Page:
My husband and I have done a lot of cruising and I have never come across a ship that was so disorganized. Answers could not be provided by guest services to questions I had...it was the ship of "I don't knows". When asked who did know I got no positive response.
Embarkation was a disaster. I am handicapped and any of you who were on the ship for a long time would probably have seen me walking around with my two forearm crutches. We were directed to a special needs line and stood in line for nearly 3 hours before finally getting to the check in counter. There we were told we had to surrender our passports and when I asked when they would be returned to us the girl didn't know. She checked with a supervisor then told me we would get them back before Cabo San Lucas. Well that was an out and out lie. We never got them back till I think we arrived in American waters on the other side in the Atlantic Ocean.
Because of the disastrous embarkation we left the port 4 More
hours late. This became the norm for the ship. Late arriving in ports and late leaving nothing was ever on the time schedule. It upset the shore excursions schedule and made some shorter in length than they should have been. Buenos Aires was my biggest complaint. We as usual arrived late. Our private shore excursion was booked for 9:00 am we never got off the ship till almost 11:00 am. They did extend the time to return to the ship but even at that we left Buenos Aires 3 hours later than the extended departure time. We could have had more time on our tour which we had to cut short. Also we were told that the hold up for leaving was the Port Authority by Malcolm our so called cruise director. Well anyone who had a cabin on Port side of the ship would know that was not the reason. The cruise ship was being refueled. I don't understand why the truth was not told.
Once again this seemed to be the normal for this ship. Untruths.
I have so much to say about this cruise that it might end up a book. But cruisers should know how this ship is run.
Black Pearl was one of the greatest disappointments for us. The second night on the ship we went there for dinner. As we were speaking to the people at the next table our dinner arrived. My husband picked up his utensils and cut into his dinner and then realized it was not what he ordered. Mine was not what I ordered either. To my surprise and shock the waiter picked up the meals placed in front of us and served them to someone else. When I said something he just replied it was ok not to worry. I made sure I watched that our meals did not end up in front of someone else then come to us. The next night we gave it another try. Our appetizers arrived wrong and belonged to the next table. My dinner arrived, my husbands didn't. I had finished my dinner by the time my husbands arrived. We asked for coffee and were given the cups, cream and sugar but no coffee. Third try and we hoped that by then things would improve, not so. My husband's dinner went back three times before he got what he ordered. We never went back to the dining room.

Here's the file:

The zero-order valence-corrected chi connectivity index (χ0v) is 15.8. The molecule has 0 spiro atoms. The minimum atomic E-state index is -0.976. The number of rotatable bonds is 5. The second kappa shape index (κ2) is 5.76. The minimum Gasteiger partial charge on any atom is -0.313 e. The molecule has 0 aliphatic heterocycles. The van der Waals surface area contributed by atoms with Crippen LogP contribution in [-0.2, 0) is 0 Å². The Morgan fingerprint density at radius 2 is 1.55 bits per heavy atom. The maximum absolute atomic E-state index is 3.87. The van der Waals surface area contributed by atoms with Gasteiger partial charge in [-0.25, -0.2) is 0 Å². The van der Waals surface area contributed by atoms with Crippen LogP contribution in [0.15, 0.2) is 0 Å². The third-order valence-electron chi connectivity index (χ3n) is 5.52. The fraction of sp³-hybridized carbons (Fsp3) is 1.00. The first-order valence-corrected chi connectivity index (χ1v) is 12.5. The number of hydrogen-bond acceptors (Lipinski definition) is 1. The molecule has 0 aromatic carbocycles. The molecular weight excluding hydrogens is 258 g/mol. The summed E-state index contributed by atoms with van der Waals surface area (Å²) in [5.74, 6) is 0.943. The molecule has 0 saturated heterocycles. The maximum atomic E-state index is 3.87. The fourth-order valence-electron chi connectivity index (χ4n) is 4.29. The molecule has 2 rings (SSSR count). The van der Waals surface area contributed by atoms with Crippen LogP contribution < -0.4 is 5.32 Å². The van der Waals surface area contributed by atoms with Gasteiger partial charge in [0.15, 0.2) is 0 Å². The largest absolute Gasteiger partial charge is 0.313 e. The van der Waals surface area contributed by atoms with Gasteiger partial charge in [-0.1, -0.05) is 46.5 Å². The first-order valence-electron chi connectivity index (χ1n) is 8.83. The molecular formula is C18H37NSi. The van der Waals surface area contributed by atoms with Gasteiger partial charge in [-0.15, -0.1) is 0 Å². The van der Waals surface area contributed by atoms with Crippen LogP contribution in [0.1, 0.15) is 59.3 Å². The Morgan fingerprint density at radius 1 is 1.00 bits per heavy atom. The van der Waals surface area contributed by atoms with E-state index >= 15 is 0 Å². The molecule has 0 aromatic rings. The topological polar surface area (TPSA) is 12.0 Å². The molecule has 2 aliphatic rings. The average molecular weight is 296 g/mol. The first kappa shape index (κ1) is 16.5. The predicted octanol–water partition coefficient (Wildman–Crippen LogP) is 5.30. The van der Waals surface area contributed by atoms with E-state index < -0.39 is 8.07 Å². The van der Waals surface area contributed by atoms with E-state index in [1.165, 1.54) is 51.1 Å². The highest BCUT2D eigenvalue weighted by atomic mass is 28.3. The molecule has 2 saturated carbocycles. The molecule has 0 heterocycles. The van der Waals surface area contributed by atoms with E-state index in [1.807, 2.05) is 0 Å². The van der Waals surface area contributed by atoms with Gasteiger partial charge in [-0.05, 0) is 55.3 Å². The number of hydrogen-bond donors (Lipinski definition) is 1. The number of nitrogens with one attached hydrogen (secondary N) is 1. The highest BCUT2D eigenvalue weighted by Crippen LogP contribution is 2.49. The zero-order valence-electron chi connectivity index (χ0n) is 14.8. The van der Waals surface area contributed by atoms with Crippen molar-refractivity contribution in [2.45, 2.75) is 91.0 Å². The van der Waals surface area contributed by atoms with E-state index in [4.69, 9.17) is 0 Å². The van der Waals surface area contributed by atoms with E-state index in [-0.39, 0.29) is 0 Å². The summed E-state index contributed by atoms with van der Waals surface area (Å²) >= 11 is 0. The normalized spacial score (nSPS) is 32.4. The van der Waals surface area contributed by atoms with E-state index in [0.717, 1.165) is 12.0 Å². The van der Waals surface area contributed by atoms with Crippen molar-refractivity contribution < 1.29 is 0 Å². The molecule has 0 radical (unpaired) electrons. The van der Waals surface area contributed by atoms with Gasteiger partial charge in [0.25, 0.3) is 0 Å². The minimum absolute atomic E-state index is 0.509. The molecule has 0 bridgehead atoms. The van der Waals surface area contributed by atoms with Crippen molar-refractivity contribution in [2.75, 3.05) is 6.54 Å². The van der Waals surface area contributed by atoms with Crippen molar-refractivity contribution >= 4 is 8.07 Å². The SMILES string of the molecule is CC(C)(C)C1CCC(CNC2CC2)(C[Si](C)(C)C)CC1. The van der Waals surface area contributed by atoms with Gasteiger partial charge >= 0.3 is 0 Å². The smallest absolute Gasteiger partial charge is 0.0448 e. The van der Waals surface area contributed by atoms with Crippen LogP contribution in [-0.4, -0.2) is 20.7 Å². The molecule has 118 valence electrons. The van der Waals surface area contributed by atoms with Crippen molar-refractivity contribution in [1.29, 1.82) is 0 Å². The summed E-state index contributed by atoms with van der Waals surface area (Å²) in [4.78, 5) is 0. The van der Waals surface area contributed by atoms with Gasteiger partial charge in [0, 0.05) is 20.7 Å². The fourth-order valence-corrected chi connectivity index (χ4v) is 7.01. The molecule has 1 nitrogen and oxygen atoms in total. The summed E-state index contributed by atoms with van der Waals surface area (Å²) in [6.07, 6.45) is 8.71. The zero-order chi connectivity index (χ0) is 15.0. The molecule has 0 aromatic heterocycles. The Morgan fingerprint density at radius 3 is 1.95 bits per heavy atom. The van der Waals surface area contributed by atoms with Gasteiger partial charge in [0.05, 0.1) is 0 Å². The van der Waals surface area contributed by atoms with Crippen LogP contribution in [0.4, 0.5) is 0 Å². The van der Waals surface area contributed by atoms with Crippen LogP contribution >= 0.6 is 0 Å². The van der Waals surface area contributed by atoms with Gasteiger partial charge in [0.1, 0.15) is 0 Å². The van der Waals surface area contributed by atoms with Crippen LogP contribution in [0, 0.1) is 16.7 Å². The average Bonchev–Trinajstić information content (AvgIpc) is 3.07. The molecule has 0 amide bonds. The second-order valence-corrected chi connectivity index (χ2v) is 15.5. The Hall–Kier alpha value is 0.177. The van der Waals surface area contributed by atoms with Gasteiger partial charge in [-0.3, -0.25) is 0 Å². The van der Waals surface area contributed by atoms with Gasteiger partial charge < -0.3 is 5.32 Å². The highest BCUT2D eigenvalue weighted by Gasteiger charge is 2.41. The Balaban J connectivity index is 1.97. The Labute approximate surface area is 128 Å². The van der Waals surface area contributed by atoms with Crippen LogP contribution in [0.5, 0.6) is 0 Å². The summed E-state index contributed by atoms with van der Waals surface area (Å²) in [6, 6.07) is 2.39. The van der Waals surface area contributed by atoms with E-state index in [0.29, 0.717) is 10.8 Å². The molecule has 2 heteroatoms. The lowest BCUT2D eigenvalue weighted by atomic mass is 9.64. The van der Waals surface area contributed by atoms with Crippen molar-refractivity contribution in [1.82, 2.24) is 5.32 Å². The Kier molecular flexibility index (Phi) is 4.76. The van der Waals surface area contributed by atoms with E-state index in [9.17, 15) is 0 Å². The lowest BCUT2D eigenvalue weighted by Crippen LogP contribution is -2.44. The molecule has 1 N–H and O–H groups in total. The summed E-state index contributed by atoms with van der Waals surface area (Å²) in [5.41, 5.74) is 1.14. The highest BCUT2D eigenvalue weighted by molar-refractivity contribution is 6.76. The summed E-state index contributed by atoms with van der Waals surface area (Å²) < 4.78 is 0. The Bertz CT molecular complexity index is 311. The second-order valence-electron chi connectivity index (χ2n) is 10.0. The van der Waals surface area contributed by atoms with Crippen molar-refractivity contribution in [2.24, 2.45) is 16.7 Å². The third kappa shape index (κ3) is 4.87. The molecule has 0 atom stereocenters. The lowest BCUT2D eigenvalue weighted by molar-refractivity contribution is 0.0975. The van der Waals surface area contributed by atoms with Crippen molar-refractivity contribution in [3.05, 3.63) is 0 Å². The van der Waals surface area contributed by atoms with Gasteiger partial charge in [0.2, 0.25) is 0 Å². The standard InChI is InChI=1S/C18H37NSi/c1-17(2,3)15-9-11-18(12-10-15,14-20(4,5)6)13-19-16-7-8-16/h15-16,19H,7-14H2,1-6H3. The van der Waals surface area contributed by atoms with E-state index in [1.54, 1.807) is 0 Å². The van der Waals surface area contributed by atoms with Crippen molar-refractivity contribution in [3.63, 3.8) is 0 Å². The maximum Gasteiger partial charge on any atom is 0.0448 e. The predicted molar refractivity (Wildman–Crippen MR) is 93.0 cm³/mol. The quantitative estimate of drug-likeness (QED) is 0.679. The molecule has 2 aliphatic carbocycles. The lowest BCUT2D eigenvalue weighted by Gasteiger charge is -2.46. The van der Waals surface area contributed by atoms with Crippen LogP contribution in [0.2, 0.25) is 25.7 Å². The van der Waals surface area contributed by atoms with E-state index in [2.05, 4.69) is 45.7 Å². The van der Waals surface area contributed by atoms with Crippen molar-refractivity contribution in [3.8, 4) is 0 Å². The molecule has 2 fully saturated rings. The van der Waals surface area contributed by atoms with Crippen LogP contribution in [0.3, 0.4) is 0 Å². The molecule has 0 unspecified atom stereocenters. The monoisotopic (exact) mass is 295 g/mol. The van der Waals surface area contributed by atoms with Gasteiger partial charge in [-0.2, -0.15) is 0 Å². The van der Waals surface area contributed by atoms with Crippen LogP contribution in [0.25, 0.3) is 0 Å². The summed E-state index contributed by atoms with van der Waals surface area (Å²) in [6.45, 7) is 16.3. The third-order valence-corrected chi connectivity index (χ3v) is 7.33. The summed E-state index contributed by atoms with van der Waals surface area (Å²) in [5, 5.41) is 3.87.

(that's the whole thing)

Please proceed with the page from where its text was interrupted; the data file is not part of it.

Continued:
Lido Deck Buffet:
Long lines and cold food were the norm here. The lay out of the buffet was horrid. Salad dressing containers were placed in front of food so it was difficult to get at. Had to ask for things like Non-Fat milk and refilling of food stuffs. We found the meats mostly under cooked and not much choice of food other than cold soup, rice, mashed potatoes and pasta. We did eat here a lot though because I could get salad and fresh fruit. Anyone ever hear of someone losing weight on a cruise? Well I did 9 lbs. in 48 days.
Cabin and Stewards:
Perhaps the only thing on this ship that was really great. It was the only well run department on the entire ship. Our room Stewards were very helpful especially taking care of me when I was very seasick. I will be writing to Carnival with a high recommendation for them. Too bad the rest of the ship could not be run with the proficiency.
Malcolm had no idea how to deal with passengers of an older generation. I know Carnival is geared for a younger generation but it is easy enough to check the bookings and see that the average age on this long voyage was probably over 65. 1500 people did the whole trip from Long Beach to New York but Malcolm treated each leg the same as the last. There was no variety in the activities on board. Trivia was the big thing, hairy chest contest (get serious Malcolm), bean bag toss and other childish activities. Malcolm felt compelled to make announcements early in the morning naming off the events for the day. Gosh Malcolm I am sure we can all read the information that was provided to us the night before in the "Fun Times." His constant "Woo Hoo" started grating on nerves and when he asked one night in the theatre who didn't like his "Woo Hoo" and people cheered, clapped and raised hands he told us "Too Bad". I wanted to tell him to grow up and respect your elders but I could never find him.